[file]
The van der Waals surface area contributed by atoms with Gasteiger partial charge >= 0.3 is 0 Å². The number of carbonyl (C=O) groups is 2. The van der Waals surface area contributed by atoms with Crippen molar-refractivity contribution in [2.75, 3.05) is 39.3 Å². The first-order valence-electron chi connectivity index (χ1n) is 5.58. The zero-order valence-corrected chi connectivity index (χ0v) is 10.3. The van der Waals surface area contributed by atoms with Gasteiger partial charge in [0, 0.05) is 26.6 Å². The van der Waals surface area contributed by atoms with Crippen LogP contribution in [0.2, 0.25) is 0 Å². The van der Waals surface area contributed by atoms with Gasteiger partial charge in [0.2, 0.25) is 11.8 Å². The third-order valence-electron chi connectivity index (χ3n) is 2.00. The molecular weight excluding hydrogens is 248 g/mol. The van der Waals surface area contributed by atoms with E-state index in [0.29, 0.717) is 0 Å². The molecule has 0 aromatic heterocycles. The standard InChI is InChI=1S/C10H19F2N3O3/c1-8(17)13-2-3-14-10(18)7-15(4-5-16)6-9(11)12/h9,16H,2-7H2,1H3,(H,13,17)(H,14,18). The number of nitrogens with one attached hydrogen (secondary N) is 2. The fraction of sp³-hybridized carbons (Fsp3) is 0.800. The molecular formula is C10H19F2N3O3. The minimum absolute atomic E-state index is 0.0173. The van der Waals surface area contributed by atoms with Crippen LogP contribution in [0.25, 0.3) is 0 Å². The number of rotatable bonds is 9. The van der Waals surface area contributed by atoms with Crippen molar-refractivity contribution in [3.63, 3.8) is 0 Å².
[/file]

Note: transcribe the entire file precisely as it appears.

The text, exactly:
The van der Waals surface area contributed by atoms with Gasteiger partial charge >= 0.3 is 0 Å². The number of carbonyl (C=O) groups is 2. The van der Waals surface area contributed by atoms with Crippen molar-refractivity contribution in [2.75, 3.05) is 39.3 Å². The first-order valence-electron chi connectivity index (χ1n) is 5.58. The zero-order valence-corrected chi connectivity index (χ0v) is 10.3. The van der Waals surface area contributed by atoms with Gasteiger partial charge in [0, 0.05) is 26.6 Å². The van der Waals surface area contributed by atoms with Crippen LogP contribution in [0.2, 0.25) is 0 Å². The van der Waals surface area contributed by atoms with Gasteiger partial charge in [0.2, 0.25) is 11.8 Å². The third-order valence-electron chi connectivity index (χ3n) is 2.00. The molecular weight excluding hydrogens is 248 g/mol. The van der Waals surface area contributed by atoms with E-state index in [0.29, 0.717) is 0 Å². The molecule has 0 aromatic heterocycles. The standard InChI is InChI=1S/C10H19F2N3O3/c1-8(17)13-2-3-14-10(18)7-15(4-5-16)6-9(11)12/h9,16H,2-7H2,1H3,(H,13,17)(H,14,18). The number of nitrogens with one attached hydrogen (secondary N) is 2. The fraction of sp³-hybridized carbons (Fsp3) is 0.800. The molecular formula is C10H19F2N3O3. The minimum absolute atomic E-state index is 0.0173. The van der Waals surface area contributed by atoms with Crippen LogP contribution in [0.25, 0.3) is 0 Å². The number of rotatable bonds is 9. The van der Waals surface area contributed by atoms with Crippen molar-refractivity contribution in [3.63, 3.8) is 0 Å².